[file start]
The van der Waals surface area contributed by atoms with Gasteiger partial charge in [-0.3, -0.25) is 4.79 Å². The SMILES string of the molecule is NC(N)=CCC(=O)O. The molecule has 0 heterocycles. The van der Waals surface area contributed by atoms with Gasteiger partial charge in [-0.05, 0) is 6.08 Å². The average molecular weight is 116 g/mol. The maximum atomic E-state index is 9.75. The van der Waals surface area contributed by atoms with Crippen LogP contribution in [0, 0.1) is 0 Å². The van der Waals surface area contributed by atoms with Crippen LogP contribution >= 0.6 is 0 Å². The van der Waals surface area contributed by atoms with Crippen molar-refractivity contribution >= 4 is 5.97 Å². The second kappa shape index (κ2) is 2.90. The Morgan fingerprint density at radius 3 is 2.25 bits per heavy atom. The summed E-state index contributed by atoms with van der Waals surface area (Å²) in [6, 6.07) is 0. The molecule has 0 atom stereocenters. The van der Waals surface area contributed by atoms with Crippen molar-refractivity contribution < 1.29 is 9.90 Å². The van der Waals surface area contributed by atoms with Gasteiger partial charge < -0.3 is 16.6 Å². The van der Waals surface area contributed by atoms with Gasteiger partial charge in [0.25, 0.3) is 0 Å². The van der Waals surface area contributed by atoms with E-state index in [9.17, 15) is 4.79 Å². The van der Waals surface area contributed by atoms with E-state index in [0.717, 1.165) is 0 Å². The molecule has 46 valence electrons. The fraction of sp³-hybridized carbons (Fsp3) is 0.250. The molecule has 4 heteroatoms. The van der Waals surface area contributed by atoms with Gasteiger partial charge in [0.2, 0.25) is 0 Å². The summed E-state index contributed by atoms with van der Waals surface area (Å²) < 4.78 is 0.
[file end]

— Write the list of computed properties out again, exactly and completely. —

The van der Waals surface area contributed by atoms with Gasteiger partial charge in [-0.3, -0.25) is 4.79 Å². The SMILES string of the molecule is NC(N)=CCC(=O)O. The molecule has 0 heterocycles. The van der Waals surface area contributed by atoms with Gasteiger partial charge in [-0.05, 0) is 6.08 Å². The average molecular weight is 116 g/mol. The maximum atomic E-state index is 9.75. The van der Waals surface area contributed by atoms with Crippen LogP contribution in [0, 0.1) is 0 Å². The van der Waals surface area contributed by atoms with Crippen LogP contribution >= 0.6 is 0 Å². The van der Waals surface area contributed by atoms with Crippen molar-refractivity contribution >= 4 is 5.97 Å². The second kappa shape index (κ2) is 2.90. The Morgan fingerprint density at radius 3 is 2.25 bits per heavy atom. The summed E-state index contributed by atoms with van der Waals surface area (Å²) in [6, 6.07) is 0. The molecule has 0 atom stereocenters. The van der Waals surface area contributed by atoms with Crippen molar-refractivity contribution < 1.29 is 9.90 Å². The van der Waals surface area contributed by atoms with Gasteiger partial charge < -0.3 is 16.6 Å². The van der Waals surface area contributed by atoms with Gasteiger partial charge in [0.25, 0.3) is 0 Å². The van der Waals surface area contributed by atoms with E-state index in [9.17, 15) is 4.79 Å². The van der Waals surface area contributed by atoms with E-state index in [0.717, 1.165) is 0 Å². The molecule has 46 valence electrons. The fraction of sp³-hybridized carbons (Fsp3) is 0.250. The molecule has 4 heteroatoms. The van der Waals surface area contributed by atoms with Gasteiger partial charge in [0.2, 0.25) is 0 Å². The summed E-state index contributed by atoms with van der Waals surface area (Å²) < 4.78 is 0.